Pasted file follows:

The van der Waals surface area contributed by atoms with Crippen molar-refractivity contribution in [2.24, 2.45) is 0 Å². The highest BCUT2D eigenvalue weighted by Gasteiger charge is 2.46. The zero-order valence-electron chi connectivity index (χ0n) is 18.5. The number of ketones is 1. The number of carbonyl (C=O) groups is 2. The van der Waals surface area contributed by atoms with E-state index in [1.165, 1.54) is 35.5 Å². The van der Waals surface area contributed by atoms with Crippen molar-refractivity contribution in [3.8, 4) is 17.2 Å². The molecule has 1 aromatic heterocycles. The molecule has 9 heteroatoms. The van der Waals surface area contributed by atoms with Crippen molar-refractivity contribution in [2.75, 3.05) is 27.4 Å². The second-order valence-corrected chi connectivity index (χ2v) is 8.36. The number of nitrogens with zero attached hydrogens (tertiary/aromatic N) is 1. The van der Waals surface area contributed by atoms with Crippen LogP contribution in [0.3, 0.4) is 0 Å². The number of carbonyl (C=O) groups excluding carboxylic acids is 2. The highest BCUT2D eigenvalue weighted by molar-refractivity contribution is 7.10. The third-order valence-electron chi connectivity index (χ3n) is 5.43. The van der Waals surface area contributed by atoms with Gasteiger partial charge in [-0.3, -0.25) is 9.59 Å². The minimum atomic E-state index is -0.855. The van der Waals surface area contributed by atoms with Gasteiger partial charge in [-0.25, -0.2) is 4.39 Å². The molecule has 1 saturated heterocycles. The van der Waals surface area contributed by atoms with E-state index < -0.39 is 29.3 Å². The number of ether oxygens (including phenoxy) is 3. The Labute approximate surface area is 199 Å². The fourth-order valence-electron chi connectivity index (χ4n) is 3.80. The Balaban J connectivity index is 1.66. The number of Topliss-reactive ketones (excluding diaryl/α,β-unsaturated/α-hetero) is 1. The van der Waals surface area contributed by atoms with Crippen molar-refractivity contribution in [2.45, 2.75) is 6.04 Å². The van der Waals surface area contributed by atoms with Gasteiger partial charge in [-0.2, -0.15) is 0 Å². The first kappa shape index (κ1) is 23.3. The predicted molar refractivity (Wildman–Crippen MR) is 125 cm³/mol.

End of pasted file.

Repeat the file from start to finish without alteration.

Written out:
The van der Waals surface area contributed by atoms with Crippen molar-refractivity contribution in [2.24, 2.45) is 0 Å². The highest BCUT2D eigenvalue weighted by Gasteiger charge is 2.46. The zero-order valence-electron chi connectivity index (χ0n) is 18.5. The number of ketones is 1. The number of carbonyl (C=O) groups is 2. The van der Waals surface area contributed by atoms with E-state index in [1.165, 1.54) is 35.5 Å². The van der Waals surface area contributed by atoms with Crippen molar-refractivity contribution in [3.8, 4) is 17.2 Å². The molecule has 1 aromatic heterocycles. The molecule has 9 heteroatoms. The van der Waals surface area contributed by atoms with Crippen molar-refractivity contribution in [2.75, 3.05) is 27.4 Å². The second-order valence-corrected chi connectivity index (χ2v) is 8.36. The number of nitrogens with zero attached hydrogens (tertiary/aromatic N) is 1. The van der Waals surface area contributed by atoms with Crippen LogP contribution in [0.3, 0.4) is 0 Å². The number of carbonyl (C=O) groups excluding carboxylic acids is 2. The highest BCUT2D eigenvalue weighted by molar-refractivity contribution is 7.10. The third-order valence-electron chi connectivity index (χ3n) is 5.43. The van der Waals surface area contributed by atoms with Gasteiger partial charge in [-0.3, -0.25) is 9.59 Å². The minimum atomic E-state index is -0.855. The van der Waals surface area contributed by atoms with Gasteiger partial charge in [-0.25, -0.2) is 4.39 Å². The molecule has 1 saturated heterocycles. The van der Waals surface area contributed by atoms with E-state index < -0.39 is 29.3 Å². The number of ether oxygens (including phenoxy) is 3. The Labute approximate surface area is 199 Å². The fourth-order valence-electron chi connectivity index (χ4n) is 3.80. The Balaban J connectivity index is 1.66. The number of Topliss-reactive ketones (excluding diaryl/α,β-unsaturated/α-hetero) is 1. The van der Waals surface area contributed by atoms with Crippen molar-refractivity contribution in [2.45, 2.75) is 6.04 Å². The van der Waals surface area contributed by atoms with Gasteiger partial charge in [-0.2, -0.15) is 0 Å². The first kappa shape index (κ1) is 23.3. The predicted molar refractivity (Wildman–Crippen MR) is 125 cm³/mol.